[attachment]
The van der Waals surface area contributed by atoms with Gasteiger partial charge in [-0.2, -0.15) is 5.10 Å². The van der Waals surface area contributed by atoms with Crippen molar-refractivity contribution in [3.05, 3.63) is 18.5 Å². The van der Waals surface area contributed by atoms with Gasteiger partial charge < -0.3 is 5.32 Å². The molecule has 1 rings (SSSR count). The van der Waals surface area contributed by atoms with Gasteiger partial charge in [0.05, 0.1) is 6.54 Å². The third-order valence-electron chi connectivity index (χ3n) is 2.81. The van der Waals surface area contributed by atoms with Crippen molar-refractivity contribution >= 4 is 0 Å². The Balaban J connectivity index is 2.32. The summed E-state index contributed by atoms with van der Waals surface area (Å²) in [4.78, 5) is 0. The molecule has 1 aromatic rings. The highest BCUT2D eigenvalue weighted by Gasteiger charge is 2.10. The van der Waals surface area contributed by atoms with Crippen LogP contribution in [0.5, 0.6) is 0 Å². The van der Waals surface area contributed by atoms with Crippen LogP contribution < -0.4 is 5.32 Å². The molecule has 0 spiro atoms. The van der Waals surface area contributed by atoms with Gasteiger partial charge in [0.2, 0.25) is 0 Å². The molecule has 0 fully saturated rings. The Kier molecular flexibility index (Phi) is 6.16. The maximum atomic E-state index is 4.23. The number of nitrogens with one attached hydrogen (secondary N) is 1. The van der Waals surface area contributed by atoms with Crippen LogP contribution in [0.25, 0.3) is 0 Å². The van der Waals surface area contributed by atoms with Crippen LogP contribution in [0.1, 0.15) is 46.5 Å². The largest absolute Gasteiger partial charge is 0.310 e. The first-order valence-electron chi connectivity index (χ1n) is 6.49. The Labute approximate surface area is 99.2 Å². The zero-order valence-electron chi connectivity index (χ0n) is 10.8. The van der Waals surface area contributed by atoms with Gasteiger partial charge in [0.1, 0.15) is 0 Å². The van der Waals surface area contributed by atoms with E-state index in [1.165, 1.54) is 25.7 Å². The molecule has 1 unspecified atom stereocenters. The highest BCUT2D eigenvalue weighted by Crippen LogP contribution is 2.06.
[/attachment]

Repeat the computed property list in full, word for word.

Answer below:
The van der Waals surface area contributed by atoms with Gasteiger partial charge in [-0.2, -0.15) is 5.10 Å². The van der Waals surface area contributed by atoms with Crippen molar-refractivity contribution in [3.05, 3.63) is 18.5 Å². The van der Waals surface area contributed by atoms with Gasteiger partial charge < -0.3 is 5.32 Å². The molecule has 1 rings (SSSR count). The van der Waals surface area contributed by atoms with Gasteiger partial charge in [0.05, 0.1) is 6.54 Å². The third-order valence-electron chi connectivity index (χ3n) is 2.81. The van der Waals surface area contributed by atoms with Crippen molar-refractivity contribution >= 4 is 0 Å². The Balaban J connectivity index is 2.32. The summed E-state index contributed by atoms with van der Waals surface area (Å²) in [4.78, 5) is 0. The molecule has 1 aromatic rings. The highest BCUT2D eigenvalue weighted by Gasteiger charge is 2.10. The van der Waals surface area contributed by atoms with Crippen LogP contribution in [0.5, 0.6) is 0 Å². The van der Waals surface area contributed by atoms with Crippen LogP contribution < -0.4 is 5.32 Å². The molecule has 0 spiro atoms. The van der Waals surface area contributed by atoms with Gasteiger partial charge in [0.2, 0.25) is 0 Å². The molecule has 0 fully saturated rings. The Kier molecular flexibility index (Phi) is 6.16. The maximum atomic E-state index is 4.23. The number of nitrogens with one attached hydrogen (secondary N) is 1. The van der Waals surface area contributed by atoms with Crippen LogP contribution in [0.25, 0.3) is 0 Å². The van der Waals surface area contributed by atoms with Crippen LogP contribution in [0.1, 0.15) is 46.5 Å². The largest absolute Gasteiger partial charge is 0.310 e. The first-order valence-electron chi connectivity index (χ1n) is 6.49. The Labute approximate surface area is 99.2 Å². The zero-order valence-electron chi connectivity index (χ0n) is 10.8. The van der Waals surface area contributed by atoms with Gasteiger partial charge in [0.1, 0.15) is 0 Å². The van der Waals surface area contributed by atoms with E-state index in [1.165, 1.54) is 25.7 Å². The molecule has 1 unspecified atom stereocenters. The highest BCUT2D eigenvalue weighted by Crippen LogP contribution is 2.06.